Charlie kept an eye on her sleeping nephew as the meeting progressed and hoped it wouldn’t go on too long. Naturally, she wanted to be a part of helping to ensure that the rally was a success, and had convinced her sister to attend, hoping she might contribute as well. With her young husband serving in Italy and most of her friends away at school, Delia seemed unsure of her place in an unsettled world. Maybe, Charlie thought, if she just helped a little more with the housework … and then she felt ashamed of herself. She knew the fear that consumed her sister whenever she saw the boy on the black bicycle who delivered telegrams, some of which contained tragic news from the War Department. Her mother had received such a telegram about their brother, Fain, the year before, and the memory of that day was still so painful she flinched to think of it. Deeply regret to inform you … it began.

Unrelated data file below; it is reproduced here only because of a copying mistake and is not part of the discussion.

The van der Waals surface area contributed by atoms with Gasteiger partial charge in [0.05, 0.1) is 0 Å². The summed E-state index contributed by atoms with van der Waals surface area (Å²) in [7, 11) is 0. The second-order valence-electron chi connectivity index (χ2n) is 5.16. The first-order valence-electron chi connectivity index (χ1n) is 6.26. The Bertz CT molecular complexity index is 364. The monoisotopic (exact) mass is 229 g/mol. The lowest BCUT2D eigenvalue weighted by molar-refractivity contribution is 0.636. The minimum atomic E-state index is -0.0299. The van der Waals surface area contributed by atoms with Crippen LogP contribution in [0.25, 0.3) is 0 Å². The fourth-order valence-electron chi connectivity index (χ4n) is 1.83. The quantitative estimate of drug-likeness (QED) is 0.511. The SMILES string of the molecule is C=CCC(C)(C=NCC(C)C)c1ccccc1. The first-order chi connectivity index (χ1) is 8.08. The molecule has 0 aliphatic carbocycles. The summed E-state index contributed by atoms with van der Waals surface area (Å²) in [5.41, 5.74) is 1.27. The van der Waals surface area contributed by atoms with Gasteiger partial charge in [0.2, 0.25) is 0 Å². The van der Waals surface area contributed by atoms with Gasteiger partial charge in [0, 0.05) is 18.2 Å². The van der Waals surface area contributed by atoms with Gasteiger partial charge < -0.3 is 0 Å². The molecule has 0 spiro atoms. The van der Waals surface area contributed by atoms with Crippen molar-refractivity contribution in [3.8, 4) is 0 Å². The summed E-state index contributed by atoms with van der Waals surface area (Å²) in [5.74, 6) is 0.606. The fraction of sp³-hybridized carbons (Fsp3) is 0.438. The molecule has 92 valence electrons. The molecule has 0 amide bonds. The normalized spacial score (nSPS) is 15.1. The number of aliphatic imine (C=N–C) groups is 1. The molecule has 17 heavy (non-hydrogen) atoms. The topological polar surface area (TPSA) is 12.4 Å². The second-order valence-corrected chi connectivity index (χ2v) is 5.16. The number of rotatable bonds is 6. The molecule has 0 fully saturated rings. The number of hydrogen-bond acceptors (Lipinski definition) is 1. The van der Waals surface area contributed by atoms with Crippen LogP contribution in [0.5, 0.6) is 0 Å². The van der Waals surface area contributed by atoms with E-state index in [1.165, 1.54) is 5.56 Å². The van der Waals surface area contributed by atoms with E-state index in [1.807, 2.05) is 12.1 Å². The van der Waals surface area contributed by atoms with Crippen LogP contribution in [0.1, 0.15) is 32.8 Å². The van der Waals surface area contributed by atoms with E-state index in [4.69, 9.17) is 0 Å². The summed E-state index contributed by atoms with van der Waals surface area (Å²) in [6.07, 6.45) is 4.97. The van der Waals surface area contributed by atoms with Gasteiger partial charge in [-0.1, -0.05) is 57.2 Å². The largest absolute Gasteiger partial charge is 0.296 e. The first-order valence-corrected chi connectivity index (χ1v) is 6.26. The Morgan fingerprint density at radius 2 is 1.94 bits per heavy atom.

Her brother was missing in action with General Patton’s army somewhere in Algeria, a blue area on the map of North Africa, rich in petroleum and iron, that her third graders had studied in geography. He was injured over there, possibly dead, and the army didn’t know where he was. It might as well have been a million miles away, and they couldn’t do one thing to help him. It had been almost unbearable to see her mother suffer, but Josephine Carr was a strong woman. She cried her share of tears, and then threw herself into the war effort with even more purpose with her work at the munitions plant in Milledgeville.
The letter arrived in January.
Copyright © 2011 by Mignon F. Ballard